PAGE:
PALO ALTO, Calif. (utlsports.com) -- Sophomore Rhyne Williams can add his name to the list of Tennnessee Volunteers who have come painfully close to an NCAA title in recent years.
Impressively, the Vols have reached either the singles or doubles championship match the last four seasons, yet have come away with the runner-up trophy every time. On Monday, Williams could not snap that spell in singles.
Top-ranked Steve Johnson of Southern California raised his level of play in the second and third sets, and Williams could not keep pace, falling 4-6, 6-2, 6-1 in the final of the NCAA Singles Championships.
Johnson, who led USC to its third consecutive team title last week, dropped only two sets the entire tournament, to Williams in Monday’s final and to Tennessee senior John-Patrick Smith in the round of 16.
“(Johnson’s) an unbelievable player and we’ve had some good battles,” Williams said. “Today, I think he was just the better player. He’s had a great two weeks out here.”
Monday’s NCAA championship was a rematch of the singles final at the USTA/ITA National Intercollegiate Indoor Championship in November. Williams had defeated Johnson that meeting 1-6, 6-1, 6-4 in a wild, up-and-down match where he rallied down a break in the third set to hoist the national indoor crown.
There was no case of nerves for Williams to start against the top-seeded Trojan. The Knoxville native opened the championship by breaking Johnson’s serve and eventually take the first set 6-4.
“I think maybe he was a little nervous,” said Williams, who was seeded fourth in the 64-player tournament. “I caught a few returns in the middle of the racket and had a really good start. I served pretty well the first set, and then maybe my legs died a bit.”
After the first set, however, the momentum swung quickly in Johnson’s favor.
Williams’ physical 6-3, 3-6, 6-0 semifinal match Sunday against fellow Vol Tennys Sandgren proved to be a physically taxing victory. Rallies sometimes lasted 20 strokes or more against Sandgren, and fatigue took its toll on Williams in the second and third sets of the title match.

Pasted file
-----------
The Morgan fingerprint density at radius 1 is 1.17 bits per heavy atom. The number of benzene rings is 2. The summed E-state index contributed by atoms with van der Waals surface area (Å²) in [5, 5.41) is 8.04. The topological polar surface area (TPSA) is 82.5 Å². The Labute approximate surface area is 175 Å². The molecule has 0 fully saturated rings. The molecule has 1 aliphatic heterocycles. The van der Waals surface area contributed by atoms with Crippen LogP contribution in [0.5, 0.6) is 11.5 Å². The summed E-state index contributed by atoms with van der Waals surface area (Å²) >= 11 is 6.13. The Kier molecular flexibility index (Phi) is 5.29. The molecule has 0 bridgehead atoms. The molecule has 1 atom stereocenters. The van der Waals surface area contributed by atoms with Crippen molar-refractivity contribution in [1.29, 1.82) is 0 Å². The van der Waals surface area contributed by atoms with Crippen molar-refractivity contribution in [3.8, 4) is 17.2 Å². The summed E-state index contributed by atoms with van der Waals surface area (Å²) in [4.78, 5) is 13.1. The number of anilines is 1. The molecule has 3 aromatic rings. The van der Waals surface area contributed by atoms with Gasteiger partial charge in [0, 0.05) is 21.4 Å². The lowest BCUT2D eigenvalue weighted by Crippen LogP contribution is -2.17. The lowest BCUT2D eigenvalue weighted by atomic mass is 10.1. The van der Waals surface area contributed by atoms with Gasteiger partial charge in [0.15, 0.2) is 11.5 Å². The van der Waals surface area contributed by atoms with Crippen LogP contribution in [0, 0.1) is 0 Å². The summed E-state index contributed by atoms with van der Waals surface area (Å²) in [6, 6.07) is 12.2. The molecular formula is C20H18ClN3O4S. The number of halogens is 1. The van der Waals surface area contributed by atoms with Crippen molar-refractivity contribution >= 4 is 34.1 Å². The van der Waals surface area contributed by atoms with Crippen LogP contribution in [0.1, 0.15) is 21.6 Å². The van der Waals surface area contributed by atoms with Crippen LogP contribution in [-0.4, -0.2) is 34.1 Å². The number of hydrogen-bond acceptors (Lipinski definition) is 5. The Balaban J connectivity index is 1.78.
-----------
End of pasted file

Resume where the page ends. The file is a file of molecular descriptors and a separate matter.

Johnson, on the other hand, had reached the championship with a much shorter semifinal courtesy of a retirement by Michael Shabaz of Virginia midway through the second set.
Without fresh legs, Williams lost accuracy in his service game and had to rely on his second serve more often than not, producing a few double faults along the way.
“My serve went downhill after the first set, and I didn’t really get any free points after that,” Williams said. “That was a big key to me not doing that well in the second and third sets.”
Johnson broke Williams to start the second set and did so again in the third. He broke Williams again at 4-1 in the final frame and held for the 4-6, 6-2, 6-1 victory.
“I tried to fight, but there wasn’t really much left in the tank,” Williams said. “He stepped up his game in the second and third set, and I couldn’t really hang. I used it all up in the first set maybe.”
The loss snapped Williams’ nine-match winning streak, and he ended his sophomore year with a 42-10 record, leading the Vols in victories.
In the end, Smith came the closest to defeating Johnson during the tournament. Smith broke Johnson’s serve four times and led in the third set but could not close the deal, losing 7-6, 3-6, 7-6 in the round of 16 to end his career.
If anyone, Smith understands the pain of an NCAA final loss. He was a singles finalist as a freshman in 2008 and a doubles finalist with Davey Sandgren in 2009 and 2010.
Associate head coach Chris Woodruff remains the only Vol to have won the NCAA singles crown, accomplishing the feat in front of a full Georgia crowd in 1993.
The championship match officially brought the Vols’ 2011 season to a close. Tennessee ended the season ranked fourth nationally, the fourth consecutive year the team has finished in the top 10 in the rankings. A school-record four Vols — Smith, Williams Sandgren and Boris Conkic — received All-America honors, and Smith was named SEC Player of the Year for the second season in a row.
With seniors Smith, Conkic and Matteo Fago having received their college degrees several weeks ago, the Vols will certainly have a different when they return to the courts in September for the individual fall season.
NCAA Singles Championships
(1) Steve Johnson, Southern California, def. (4) Rhyne Williams, Tennessee, 4-6, 6-2, 6-1